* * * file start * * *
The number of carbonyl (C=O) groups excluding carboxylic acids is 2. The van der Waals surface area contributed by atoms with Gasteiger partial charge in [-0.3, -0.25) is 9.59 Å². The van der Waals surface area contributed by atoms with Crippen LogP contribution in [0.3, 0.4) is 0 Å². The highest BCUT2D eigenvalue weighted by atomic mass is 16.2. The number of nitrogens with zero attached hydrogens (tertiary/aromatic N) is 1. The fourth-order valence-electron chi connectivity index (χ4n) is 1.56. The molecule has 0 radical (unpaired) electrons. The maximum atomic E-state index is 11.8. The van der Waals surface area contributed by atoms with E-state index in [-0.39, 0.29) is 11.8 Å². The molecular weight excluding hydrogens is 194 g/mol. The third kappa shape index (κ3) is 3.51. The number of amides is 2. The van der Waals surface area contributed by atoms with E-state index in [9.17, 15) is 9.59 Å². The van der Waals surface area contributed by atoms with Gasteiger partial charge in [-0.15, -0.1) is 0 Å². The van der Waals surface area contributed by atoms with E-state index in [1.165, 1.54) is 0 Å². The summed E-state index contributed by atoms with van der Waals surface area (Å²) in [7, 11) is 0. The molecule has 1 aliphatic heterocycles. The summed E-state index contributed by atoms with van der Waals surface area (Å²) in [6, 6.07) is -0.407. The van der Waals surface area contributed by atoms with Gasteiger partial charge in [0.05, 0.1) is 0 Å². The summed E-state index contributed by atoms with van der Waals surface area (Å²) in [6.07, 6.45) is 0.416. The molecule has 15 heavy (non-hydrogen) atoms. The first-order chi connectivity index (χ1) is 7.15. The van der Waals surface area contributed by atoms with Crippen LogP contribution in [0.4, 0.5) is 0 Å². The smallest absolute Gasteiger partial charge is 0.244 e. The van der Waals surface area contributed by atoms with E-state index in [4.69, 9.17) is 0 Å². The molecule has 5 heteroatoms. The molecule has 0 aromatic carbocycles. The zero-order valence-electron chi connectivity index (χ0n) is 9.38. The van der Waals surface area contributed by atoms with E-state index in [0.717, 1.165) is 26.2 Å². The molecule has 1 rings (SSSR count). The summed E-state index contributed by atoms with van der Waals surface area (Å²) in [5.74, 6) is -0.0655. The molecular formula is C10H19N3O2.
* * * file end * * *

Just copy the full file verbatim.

The number of carbonyl (C=O) groups excluding carboxylic acids is 2. The van der Waals surface area contributed by atoms with Gasteiger partial charge in [-0.3, -0.25) is 9.59 Å². The van der Waals surface area contributed by atoms with Crippen LogP contribution in [0.3, 0.4) is 0 Å². The highest BCUT2D eigenvalue weighted by atomic mass is 16.2. The number of nitrogens with zero attached hydrogens (tertiary/aromatic N) is 1. The fourth-order valence-electron chi connectivity index (χ4n) is 1.56. The molecule has 0 radical (unpaired) electrons. The maximum atomic E-state index is 11.8. The van der Waals surface area contributed by atoms with E-state index in [-0.39, 0.29) is 11.8 Å². The molecular weight excluding hydrogens is 194 g/mol. The third kappa shape index (κ3) is 3.51. The number of amides is 2. The van der Waals surface area contributed by atoms with E-state index in [9.17, 15) is 9.59 Å². The van der Waals surface area contributed by atoms with Gasteiger partial charge in [-0.15, -0.1) is 0 Å². The van der Waals surface area contributed by atoms with E-state index in [1.165, 1.54) is 0 Å². The summed E-state index contributed by atoms with van der Waals surface area (Å²) in [7, 11) is 0. The molecule has 1 aliphatic heterocycles. The summed E-state index contributed by atoms with van der Waals surface area (Å²) in [6, 6.07) is -0.407. The van der Waals surface area contributed by atoms with Gasteiger partial charge in [0.05, 0.1) is 0 Å². The summed E-state index contributed by atoms with van der Waals surface area (Å²) in [6.07, 6.45) is 0.416. The molecule has 15 heavy (non-hydrogen) atoms. The first-order chi connectivity index (χ1) is 7.15. The van der Waals surface area contributed by atoms with Crippen LogP contribution in [0.4, 0.5) is 0 Å². The smallest absolute Gasteiger partial charge is 0.244 e. The van der Waals surface area contributed by atoms with E-state index in [4.69, 9.17) is 0 Å². The molecule has 5 heteroatoms. The molecule has 0 aromatic carbocycles. The zero-order valence-electron chi connectivity index (χ0n) is 9.38. The van der Waals surface area contributed by atoms with E-state index in [0.717, 1.165) is 26.2 Å². The molecule has 1 rings (SSSR count). The summed E-state index contributed by atoms with van der Waals surface area (Å²) in [5.74, 6) is -0.0655. The molecular formula is C10H19N3O2.